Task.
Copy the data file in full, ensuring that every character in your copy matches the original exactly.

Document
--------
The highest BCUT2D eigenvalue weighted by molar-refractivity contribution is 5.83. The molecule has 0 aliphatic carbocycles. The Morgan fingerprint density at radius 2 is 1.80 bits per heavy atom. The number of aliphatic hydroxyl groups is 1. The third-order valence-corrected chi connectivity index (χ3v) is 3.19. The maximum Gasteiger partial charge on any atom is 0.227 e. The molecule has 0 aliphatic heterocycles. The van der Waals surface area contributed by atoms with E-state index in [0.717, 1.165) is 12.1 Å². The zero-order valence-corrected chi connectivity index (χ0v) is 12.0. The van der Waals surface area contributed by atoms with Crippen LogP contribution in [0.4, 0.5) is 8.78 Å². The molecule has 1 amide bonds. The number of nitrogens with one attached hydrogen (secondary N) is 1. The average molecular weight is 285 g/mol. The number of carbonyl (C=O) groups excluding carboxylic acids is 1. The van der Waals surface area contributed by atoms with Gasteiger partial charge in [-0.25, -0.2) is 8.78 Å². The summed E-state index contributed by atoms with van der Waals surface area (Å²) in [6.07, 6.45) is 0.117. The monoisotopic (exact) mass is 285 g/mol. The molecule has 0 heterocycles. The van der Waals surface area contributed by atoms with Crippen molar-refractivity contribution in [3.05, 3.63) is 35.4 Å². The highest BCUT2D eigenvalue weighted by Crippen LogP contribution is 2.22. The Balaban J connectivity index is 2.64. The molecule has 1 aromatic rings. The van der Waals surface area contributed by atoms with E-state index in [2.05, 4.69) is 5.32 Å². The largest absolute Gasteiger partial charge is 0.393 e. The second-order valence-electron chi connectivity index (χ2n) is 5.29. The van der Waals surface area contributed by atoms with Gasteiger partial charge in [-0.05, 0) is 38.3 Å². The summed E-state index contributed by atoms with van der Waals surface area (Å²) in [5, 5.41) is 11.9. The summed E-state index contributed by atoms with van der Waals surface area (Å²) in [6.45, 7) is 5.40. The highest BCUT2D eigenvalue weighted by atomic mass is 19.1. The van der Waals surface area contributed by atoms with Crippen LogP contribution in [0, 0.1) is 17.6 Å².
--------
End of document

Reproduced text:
The highest BCUT2D eigenvalue weighted by molar-refractivity contribution is 5.83. The molecule has 0 aliphatic carbocycles. The Morgan fingerprint density at radius 2 is 1.80 bits per heavy atom. The number of aliphatic hydroxyl groups is 1. The third-order valence-corrected chi connectivity index (χ3v) is 3.19. The maximum Gasteiger partial charge on any atom is 0.227 e. The molecule has 0 aliphatic heterocycles. The van der Waals surface area contributed by atoms with E-state index in [0.717, 1.165) is 12.1 Å². The zero-order valence-corrected chi connectivity index (χ0v) is 12.0. The van der Waals surface area contributed by atoms with Crippen LogP contribution in [0.4, 0.5) is 8.78 Å². The molecule has 1 amide bonds. The number of nitrogens with one attached hydrogen (secondary N) is 1. The average molecular weight is 285 g/mol. The number of carbonyl (C=O) groups excluding carboxylic acids is 1. The van der Waals surface area contributed by atoms with Gasteiger partial charge in [-0.25, -0.2) is 8.78 Å². The summed E-state index contributed by atoms with van der Waals surface area (Å²) in [6.07, 6.45) is 0.117. The monoisotopic (exact) mass is 285 g/mol. The molecule has 0 heterocycles. The van der Waals surface area contributed by atoms with Crippen molar-refractivity contribution in [3.05, 3.63) is 35.4 Å². The highest BCUT2D eigenvalue weighted by Crippen LogP contribution is 2.22. The Balaban J connectivity index is 2.64. The molecule has 1 aromatic rings. The van der Waals surface area contributed by atoms with E-state index in [2.05, 4.69) is 5.32 Å². The largest absolute Gasteiger partial charge is 0.393 e. The second-order valence-electron chi connectivity index (χ2n) is 5.29. The van der Waals surface area contributed by atoms with Gasteiger partial charge in [-0.05, 0) is 38.3 Å². The summed E-state index contributed by atoms with van der Waals surface area (Å²) in [5, 5.41) is 11.9. The summed E-state index contributed by atoms with van der Waals surface area (Å²) in [6.45, 7) is 5.40. The highest BCUT2D eigenvalue weighted by atomic mass is 19.1. The van der Waals surface area contributed by atoms with Crippen LogP contribution in [0, 0.1) is 17.6 Å².